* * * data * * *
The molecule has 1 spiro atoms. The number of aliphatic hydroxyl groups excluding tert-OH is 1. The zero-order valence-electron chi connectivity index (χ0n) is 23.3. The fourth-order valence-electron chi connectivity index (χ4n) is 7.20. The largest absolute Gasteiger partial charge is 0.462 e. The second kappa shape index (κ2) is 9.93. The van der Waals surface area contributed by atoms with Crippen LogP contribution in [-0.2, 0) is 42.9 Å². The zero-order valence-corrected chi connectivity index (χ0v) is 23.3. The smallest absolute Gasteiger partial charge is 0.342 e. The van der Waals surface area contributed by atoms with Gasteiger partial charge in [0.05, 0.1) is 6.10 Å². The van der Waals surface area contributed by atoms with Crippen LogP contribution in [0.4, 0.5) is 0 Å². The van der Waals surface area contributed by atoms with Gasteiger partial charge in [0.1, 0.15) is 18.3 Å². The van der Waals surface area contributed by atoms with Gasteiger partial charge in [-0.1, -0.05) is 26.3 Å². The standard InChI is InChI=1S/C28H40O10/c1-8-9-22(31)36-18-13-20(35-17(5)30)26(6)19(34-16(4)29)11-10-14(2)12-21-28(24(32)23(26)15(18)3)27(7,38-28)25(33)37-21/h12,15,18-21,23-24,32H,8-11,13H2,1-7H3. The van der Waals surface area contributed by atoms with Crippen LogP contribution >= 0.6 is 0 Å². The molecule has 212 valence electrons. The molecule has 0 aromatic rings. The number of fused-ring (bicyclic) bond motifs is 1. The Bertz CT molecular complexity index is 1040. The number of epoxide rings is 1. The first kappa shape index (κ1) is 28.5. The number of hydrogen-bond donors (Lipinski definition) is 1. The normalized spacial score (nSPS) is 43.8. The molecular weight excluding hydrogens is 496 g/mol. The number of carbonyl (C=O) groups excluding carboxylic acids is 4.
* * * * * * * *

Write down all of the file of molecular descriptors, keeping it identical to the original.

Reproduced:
The molecule has 1 spiro atoms. The number of aliphatic hydroxyl groups excluding tert-OH is 1. The zero-order valence-electron chi connectivity index (χ0n) is 23.3. The fourth-order valence-electron chi connectivity index (χ4n) is 7.20. The largest absolute Gasteiger partial charge is 0.462 e. The second kappa shape index (κ2) is 9.93. The van der Waals surface area contributed by atoms with Crippen LogP contribution in [-0.2, 0) is 42.9 Å². The zero-order valence-corrected chi connectivity index (χ0v) is 23.3. The smallest absolute Gasteiger partial charge is 0.342 e. The van der Waals surface area contributed by atoms with Gasteiger partial charge in [0.05, 0.1) is 6.10 Å². The van der Waals surface area contributed by atoms with Crippen LogP contribution in [0.4, 0.5) is 0 Å². The van der Waals surface area contributed by atoms with Gasteiger partial charge in [0.1, 0.15) is 18.3 Å². The van der Waals surface area contributed by atoms with Gasteiger partial charge in [-0.1, -0.05) is 26.3 Å². The standard InChI is InChI=1S/C28H40O10/c1-8-9-22(31)36-18-13-20(35-17(5)30)26(6)19(34-16(4)29)11-10-14(2)12-21-28(24(32)23(26)15(18)3)27(7,38-28)25(33)37-21/h12,15,18-21,23-24,32H,8-11,13H2,1-7H3. The van der Waals surface area contributed by atoms with Crippen LogP contribution >= 0.6 is 0 Å². The molecule has 212 valence electrons. The molecule has 0 aromatic rings. The number of fused-ring (bicyclic) bond motifs is 1. The Bertz CT molecular complexity index is 1040. The number of epoxide rings is 1. The first kappa shape index (κ1) is 28.5. The number of hydrogen-bond donors (Lipinski definition) is 1. The normalized spacial score (nSPS) is 43.8. The molecular weight excluding hydrogens is 496 g/mol. The number of carbonyl (C=O) groups excluding carboxylic acids is 4.